1. Adaptability. The ability to alter a course of action based on new information, maintain constructive behavior under pressure and adapt to internal and external environmental changes. The success of a mission depends upon the team’s ability to alter behavior and dynamically manage team resources to meet situational demands.

2. Empathy. Empathy? Fighter pilots and empathy? Yes. John Boyd’s OODA is really about empathy. According to Geoff Colvin, empathy is “discerning what some other person is thinking and feeling, and responding in some appropriate way [1].” OODA is an exercise in empathy. Moreover, according to Geoff Colvin, empathy is the foundation of all other abilities that increasingly make people valuable as technology advances [1].”

3. Assertiveness. One’s willingness to actively participate, state and maintain a position, until convinced by the facts that other options are better.

4. Decision Making. The ability to choose a course of action using logical and sound judgment based on available information.

5. Leadership. The ability to direct and coordinate the activities of other team members or wingman and to encourage the team to work together.

6. Mission Analysis. The ability to develop short-term, long-term and contingency plans and to coordinate, allocate and monitor team resources. Effective planning leads to execution that removes uncertainty and increases mission effectiveness.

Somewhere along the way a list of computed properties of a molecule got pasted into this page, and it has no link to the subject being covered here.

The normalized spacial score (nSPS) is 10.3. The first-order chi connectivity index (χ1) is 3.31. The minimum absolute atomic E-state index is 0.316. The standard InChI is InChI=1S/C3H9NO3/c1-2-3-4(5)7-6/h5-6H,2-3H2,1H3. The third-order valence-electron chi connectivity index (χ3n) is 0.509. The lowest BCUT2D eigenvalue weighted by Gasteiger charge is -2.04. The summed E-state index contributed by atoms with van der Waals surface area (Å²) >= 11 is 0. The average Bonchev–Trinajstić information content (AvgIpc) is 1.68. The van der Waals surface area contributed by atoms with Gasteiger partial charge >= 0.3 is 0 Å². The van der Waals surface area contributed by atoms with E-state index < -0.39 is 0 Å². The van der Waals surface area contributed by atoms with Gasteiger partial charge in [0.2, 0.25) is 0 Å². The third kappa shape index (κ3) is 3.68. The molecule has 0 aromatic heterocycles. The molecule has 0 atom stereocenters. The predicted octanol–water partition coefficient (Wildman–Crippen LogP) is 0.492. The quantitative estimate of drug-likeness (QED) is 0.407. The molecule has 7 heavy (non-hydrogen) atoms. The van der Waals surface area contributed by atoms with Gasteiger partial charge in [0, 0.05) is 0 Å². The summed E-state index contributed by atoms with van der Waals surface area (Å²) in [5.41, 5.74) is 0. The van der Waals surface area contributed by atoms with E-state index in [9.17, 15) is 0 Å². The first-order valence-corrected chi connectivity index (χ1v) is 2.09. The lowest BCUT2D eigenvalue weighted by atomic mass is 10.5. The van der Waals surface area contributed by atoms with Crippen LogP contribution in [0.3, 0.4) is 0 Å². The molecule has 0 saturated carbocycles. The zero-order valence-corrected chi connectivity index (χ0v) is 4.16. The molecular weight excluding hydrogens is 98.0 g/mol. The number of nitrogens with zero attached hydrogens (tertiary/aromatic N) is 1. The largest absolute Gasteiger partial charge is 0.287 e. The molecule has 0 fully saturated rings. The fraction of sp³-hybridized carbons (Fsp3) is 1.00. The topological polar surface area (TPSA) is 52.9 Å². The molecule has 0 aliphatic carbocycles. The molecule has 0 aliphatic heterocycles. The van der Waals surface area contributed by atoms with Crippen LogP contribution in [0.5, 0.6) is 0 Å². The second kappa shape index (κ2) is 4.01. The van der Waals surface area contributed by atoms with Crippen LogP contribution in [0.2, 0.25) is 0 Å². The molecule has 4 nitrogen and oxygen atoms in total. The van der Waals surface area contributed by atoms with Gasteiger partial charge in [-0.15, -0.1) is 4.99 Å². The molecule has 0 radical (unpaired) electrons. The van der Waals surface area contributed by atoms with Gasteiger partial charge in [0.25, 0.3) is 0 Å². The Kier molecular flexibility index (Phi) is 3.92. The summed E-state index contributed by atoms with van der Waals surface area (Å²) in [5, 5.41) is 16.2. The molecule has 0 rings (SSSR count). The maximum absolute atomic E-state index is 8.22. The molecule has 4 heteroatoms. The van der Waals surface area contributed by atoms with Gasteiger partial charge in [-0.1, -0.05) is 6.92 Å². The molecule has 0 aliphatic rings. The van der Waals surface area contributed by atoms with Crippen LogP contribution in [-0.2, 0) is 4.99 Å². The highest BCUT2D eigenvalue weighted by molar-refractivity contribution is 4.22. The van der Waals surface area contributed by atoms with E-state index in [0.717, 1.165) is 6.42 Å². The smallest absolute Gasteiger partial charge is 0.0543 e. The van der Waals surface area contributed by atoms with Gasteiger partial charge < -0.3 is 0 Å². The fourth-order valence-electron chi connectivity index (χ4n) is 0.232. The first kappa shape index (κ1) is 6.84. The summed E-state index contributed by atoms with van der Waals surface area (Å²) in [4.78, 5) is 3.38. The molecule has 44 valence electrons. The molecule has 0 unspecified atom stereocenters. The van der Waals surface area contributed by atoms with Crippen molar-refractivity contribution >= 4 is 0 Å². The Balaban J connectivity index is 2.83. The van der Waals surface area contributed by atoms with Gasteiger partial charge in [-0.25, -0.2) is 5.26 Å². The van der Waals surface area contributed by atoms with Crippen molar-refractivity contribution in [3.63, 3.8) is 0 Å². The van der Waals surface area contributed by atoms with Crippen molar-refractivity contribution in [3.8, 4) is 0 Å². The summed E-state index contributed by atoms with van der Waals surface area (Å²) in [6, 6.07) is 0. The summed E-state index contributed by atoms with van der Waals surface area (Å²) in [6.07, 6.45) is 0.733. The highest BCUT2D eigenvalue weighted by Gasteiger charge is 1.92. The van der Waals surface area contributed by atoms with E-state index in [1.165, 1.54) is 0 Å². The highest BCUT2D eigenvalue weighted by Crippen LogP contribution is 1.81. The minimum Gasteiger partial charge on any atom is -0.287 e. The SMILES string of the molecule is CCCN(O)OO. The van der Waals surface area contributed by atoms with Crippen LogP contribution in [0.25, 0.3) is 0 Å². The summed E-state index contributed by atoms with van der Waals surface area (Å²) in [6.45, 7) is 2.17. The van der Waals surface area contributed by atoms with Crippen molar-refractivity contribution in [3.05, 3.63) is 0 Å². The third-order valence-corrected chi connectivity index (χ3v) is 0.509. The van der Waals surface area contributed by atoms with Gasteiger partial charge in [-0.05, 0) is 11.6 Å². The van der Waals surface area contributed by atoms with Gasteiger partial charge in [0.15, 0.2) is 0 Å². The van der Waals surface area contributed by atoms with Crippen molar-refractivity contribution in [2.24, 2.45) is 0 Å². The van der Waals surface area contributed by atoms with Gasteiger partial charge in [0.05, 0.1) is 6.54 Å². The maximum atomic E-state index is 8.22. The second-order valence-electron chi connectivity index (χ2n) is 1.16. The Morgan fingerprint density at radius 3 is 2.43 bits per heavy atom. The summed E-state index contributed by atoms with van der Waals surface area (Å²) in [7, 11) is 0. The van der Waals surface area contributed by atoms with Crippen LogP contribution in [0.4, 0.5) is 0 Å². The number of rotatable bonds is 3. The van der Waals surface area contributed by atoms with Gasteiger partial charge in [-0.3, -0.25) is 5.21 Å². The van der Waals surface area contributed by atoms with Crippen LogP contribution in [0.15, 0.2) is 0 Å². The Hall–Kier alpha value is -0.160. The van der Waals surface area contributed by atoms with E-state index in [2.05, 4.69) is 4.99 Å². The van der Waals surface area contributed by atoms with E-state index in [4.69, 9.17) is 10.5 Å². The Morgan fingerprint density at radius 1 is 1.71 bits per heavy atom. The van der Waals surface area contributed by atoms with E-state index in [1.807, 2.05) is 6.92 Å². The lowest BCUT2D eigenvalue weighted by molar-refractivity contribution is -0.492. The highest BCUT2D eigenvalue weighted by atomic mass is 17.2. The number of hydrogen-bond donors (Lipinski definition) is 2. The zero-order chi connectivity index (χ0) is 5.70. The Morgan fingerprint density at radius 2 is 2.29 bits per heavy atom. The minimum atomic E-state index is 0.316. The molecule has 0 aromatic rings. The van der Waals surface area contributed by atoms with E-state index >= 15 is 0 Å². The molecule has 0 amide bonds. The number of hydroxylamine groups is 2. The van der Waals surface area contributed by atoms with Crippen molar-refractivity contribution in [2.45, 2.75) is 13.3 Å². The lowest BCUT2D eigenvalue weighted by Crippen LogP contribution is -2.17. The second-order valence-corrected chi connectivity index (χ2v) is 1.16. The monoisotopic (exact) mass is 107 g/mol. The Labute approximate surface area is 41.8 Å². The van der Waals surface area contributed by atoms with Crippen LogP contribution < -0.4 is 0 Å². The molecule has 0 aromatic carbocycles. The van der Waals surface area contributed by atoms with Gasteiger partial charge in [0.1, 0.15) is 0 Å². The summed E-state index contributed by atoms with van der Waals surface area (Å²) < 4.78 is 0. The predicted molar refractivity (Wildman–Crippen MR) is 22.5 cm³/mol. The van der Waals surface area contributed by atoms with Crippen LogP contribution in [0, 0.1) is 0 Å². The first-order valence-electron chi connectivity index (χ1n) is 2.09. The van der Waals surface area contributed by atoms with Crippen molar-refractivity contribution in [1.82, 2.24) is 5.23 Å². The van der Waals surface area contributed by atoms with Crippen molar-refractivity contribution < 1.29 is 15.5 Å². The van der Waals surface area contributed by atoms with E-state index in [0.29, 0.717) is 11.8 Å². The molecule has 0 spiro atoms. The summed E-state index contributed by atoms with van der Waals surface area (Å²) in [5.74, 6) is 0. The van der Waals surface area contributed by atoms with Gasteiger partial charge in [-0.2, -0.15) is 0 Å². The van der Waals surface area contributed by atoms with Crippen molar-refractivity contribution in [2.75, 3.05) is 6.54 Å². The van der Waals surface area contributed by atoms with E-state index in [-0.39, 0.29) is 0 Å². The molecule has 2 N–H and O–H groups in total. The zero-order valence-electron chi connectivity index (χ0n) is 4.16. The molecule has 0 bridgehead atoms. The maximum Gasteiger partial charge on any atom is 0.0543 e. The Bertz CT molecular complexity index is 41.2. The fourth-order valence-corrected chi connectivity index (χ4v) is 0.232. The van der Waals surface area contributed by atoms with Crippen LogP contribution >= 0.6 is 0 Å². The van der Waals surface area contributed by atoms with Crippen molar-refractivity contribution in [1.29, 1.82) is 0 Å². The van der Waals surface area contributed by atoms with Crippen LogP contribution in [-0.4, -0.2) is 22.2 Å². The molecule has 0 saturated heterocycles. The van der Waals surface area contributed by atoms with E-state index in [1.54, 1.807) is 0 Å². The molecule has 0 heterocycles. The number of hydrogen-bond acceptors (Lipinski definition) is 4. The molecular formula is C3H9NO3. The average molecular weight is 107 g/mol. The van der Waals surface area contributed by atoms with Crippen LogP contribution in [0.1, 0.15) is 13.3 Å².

7. Situational Awareness. The degree of accuracy by which one’s perception of the current environment mirrors reality. Maintaining a high level of situational awareness will better prepare teams to respond to unexpected situations.

8. Communication. The ability to clearly and accurately send and acknowledge information, instructions, or commands and provide useful feedback. Effective communication is vital to ensuring that all team members understand mission status.

9. Workload Management. The implementation of a strategy to balance the amount of work with the appropriate time and resources available. It includes making sure those people are alert and vigilant (preventing fatigue); figuring out who does what delegation; teaching people how to manage interruptions (and limit interruptions at critical moments; prioritizing tasks and avoiding task oversaturation; and avoiding pitfalls such as continuing a project, flight, or activity even when it’s becoming clearer and clearer that it is dangerous to do so. Workload management in high-reliability industries also means doing all of the above under stress.